Driving Ireland’s Ring of Kerry

Ireland’s Ring of Kerry is one of the most scenic routes in Ireland. It circles County Kerry, on southwestern Ireland’s Iveragh Peninsula, and bypasses several tourist sites. Multiple bus companies make daily loops along the route as day-trips, but renting a car and exploring over the course of a few days can offer a more in-depth look at this beautiful area and its quintessential Irish landscape of rolling highs and lush meadows hued in brilliant green.

Plan Your Trip

Tour buses run counter-clockwise, so if you are driving yourself, be sure to set out clock-wise. This will decrease your chance of getting stuck behind a line of slow-moving tourist coaches. The Ring is 179 km so it could conceivably be driven in one day, but with so many things to see and a few side trips worthy of a detour, a minimum of 3 days is recommended. It’s best to arrange accommodations in advance during the high season, as places do fill up.

Killarney to Kenmare

There are several sights to check out between the start of the route in Killarney and Kenmare, a good place to stop for the night. Starting from Killarney, drive through The Gap of Dunloe, a scenic narrow pass that descends into the Black Valley. Then it’s on to The Muckross House and Gardens on a spectacular 19th century estate. Visitors are invited to stroll the grounds, tour the working farm, and dine in the garden restaurant. Nearby the estate is the beautiful Tore Waterfall, a natural waterfall situated on a lush mountain. The Ladies View, a scenic viewpoint over the idyllic countryside, is further down the road towards Kenmare.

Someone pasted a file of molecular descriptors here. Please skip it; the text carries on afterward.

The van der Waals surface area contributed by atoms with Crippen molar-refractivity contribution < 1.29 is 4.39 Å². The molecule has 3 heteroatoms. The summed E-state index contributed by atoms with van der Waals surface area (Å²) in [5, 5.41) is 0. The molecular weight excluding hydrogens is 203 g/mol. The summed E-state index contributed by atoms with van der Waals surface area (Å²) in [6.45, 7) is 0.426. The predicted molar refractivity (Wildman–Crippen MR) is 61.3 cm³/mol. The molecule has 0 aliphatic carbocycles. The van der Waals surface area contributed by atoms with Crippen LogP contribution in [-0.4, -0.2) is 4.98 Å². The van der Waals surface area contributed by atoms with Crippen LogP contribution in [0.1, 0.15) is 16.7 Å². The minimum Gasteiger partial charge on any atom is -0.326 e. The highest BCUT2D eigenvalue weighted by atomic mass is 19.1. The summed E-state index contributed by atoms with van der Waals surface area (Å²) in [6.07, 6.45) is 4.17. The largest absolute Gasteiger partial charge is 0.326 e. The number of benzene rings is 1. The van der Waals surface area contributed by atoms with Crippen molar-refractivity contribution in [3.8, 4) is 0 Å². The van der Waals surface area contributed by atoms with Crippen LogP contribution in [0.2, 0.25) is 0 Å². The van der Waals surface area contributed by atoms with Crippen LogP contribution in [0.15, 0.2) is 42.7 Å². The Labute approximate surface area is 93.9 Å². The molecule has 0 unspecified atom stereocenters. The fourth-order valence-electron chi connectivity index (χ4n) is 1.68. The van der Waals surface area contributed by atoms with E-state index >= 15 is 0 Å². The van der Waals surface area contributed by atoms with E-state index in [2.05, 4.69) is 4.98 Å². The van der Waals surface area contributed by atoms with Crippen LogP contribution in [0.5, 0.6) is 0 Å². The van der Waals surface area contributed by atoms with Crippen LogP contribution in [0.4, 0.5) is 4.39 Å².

Kenmare to Caherciveen

It’s possible to stop overnight between Kenmare and Caherciveen, the harbor town that marks the halfway point of the route, but tourist amenities along the way are few except at the nearby town of Waterville, a picturesque holiday retreat popular with golfers, so Caherciveen may be a better option.

Near Caherciveen, the ruins of Ballycarbery Castle and its stone forts provide a look at Ireland’s feudal history. It’s also worthwhile to take a day trip to Skellig Michael, a rocky, mountainous island about 15 miles off the coast. Journeys there take under an hour and visitors who make the choppy crossing are rewarded with the opportunity to see the relatively untouched remnants of the 7th century monastery, a UNESCO World Heritage Site, set amongst a wildlife nature reserve.

Caherciveen to Killorglin

Continuing on from Caherciveen, the town of Glenbeigh is worth a stop. The town boasts 8km of golden sand beach at Rossbeigh. The beach is popular with windsurfers and provides unparalleled views of the surrounding mountains. Also nearby, the Bog Village is a recreated 18th century thatched village, complete with exhibits on traditional crafts.

Killorglin makes a great final stop along the Ring of Kerry. The town is home to the annual Puck Fair, which runs from August 10-13. The wild and wacky Puck Fair is Ireland’s oldest fair and features music, family entertainment and games, dancing, a circus, parade, cattle fair, fireworks and a whole lot of eating and drinking.

For those who have not traveled in Ireland, here’s hoping that this brief, idyllic description of one of Europe’s most beautiful destinations will move you to explore the Ring of Kerry.

Written by Katie Hammel for EuropeUpClose.com

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